Makoto Shinkai’s 2013 anime film, The Garden of Words (Japanese: 言の葉の庭, Kotonoha no Niwa) combines motifs of rain, poetry, Japanese garden, and shoes to weave a wistful yarn about an unlikely relationship that blossoms between the two protagonists. The film meditates on and poses questions about loneliness, the need to belong and connect with others, introversion, and departure from social norms, during its brief run time of 46 minutes.
The need for love and belonging are highlighted in different ways in the film through its protagonists, Takao Akizuki and Yukari Yukino. According to the humanistic psychologist, Abraham Maslow, the need for love and belonging involves receiving acceptance and love from others as well as developing a sense of trust towards others and doing the same towards others, forging relationships, and having a sense of affiliation with a group such as friends or family.  
Takao Akizuki is a fifteen-year-old high school student who yearns to make shoe making his profession. Through glimpses of his life at home and at school, the viewer discovers that Akizuki is a loner and feels like he does not belong. On the other hand, Yukari Yukino, a twenty-seven-year-old teacher of Japanese literature, also feels equally isolated. Thus, they both struggle to fulfill the need for love and belonging. However as the film progresses, they slowly become each other’s confidantes and source of support, across their meetings on rainy mornings in the Shinjuku Gyo-en National Park.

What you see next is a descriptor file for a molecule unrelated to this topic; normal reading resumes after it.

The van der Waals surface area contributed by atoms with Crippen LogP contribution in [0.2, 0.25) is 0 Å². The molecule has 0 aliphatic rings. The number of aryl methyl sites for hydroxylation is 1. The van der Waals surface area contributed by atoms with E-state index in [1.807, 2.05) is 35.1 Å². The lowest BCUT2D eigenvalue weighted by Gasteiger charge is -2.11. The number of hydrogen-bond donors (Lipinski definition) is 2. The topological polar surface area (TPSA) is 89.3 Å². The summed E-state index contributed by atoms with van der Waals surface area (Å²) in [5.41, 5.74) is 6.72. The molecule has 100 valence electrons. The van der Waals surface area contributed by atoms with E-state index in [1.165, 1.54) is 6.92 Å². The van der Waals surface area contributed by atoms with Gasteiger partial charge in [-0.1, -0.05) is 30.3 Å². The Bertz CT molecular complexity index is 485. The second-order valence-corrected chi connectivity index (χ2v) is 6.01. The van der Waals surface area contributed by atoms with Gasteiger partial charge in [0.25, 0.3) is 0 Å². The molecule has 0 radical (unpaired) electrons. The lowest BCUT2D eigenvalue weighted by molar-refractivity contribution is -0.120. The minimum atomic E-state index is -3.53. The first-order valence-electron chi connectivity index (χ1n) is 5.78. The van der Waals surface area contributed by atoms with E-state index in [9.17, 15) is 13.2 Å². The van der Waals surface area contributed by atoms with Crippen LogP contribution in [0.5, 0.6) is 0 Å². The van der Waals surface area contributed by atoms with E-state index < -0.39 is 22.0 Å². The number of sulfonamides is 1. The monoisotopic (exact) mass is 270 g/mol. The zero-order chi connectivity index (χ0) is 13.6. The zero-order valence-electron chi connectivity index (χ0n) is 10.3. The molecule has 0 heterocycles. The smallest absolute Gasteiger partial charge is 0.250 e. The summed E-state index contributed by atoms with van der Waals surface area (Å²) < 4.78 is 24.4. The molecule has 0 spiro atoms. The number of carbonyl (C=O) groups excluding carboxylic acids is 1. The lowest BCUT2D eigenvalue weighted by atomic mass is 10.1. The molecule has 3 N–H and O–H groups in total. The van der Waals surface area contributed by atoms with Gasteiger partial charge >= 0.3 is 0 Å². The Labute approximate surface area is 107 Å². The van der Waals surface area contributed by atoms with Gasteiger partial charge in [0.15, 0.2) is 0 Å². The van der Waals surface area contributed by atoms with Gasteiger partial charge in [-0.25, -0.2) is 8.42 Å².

In relation to their struggling to fulfill their needs of love and belonging, loneliness pervades over the lives of both protagonists to a large extent. Loneliness is defined as a feeling of distress that accompanies the perception that one’s social needs are not being satisfied by the quantity or especially the quality of one’s social relationships. When neglected, loneliness can have serious implications for cognition, emotion, behaviour, and health. 
In spite of having friends and family, Akizuki does not really seem to connect with them and ends up experiencing loneliness. His solitary hobby of shoe making is not encouraged by his elder brother who sees it as an ephemeral teenage obsession, and is not shared by his friends. Yukino, on the other hand, lives alone, away from her parents, and is forced to quit work after being severely bullied. Having no one to support her or stand up for her, Yukino feels extremely isolated. Like Akizuki, the few social relationships that she has are rather unfulfilling and only exist to further her feelings of loneliness. However, when they find each other fortuitously, their unlikely camaraderie serves to slowly alleviate the heart-wrenching loneliness that pervades their lives.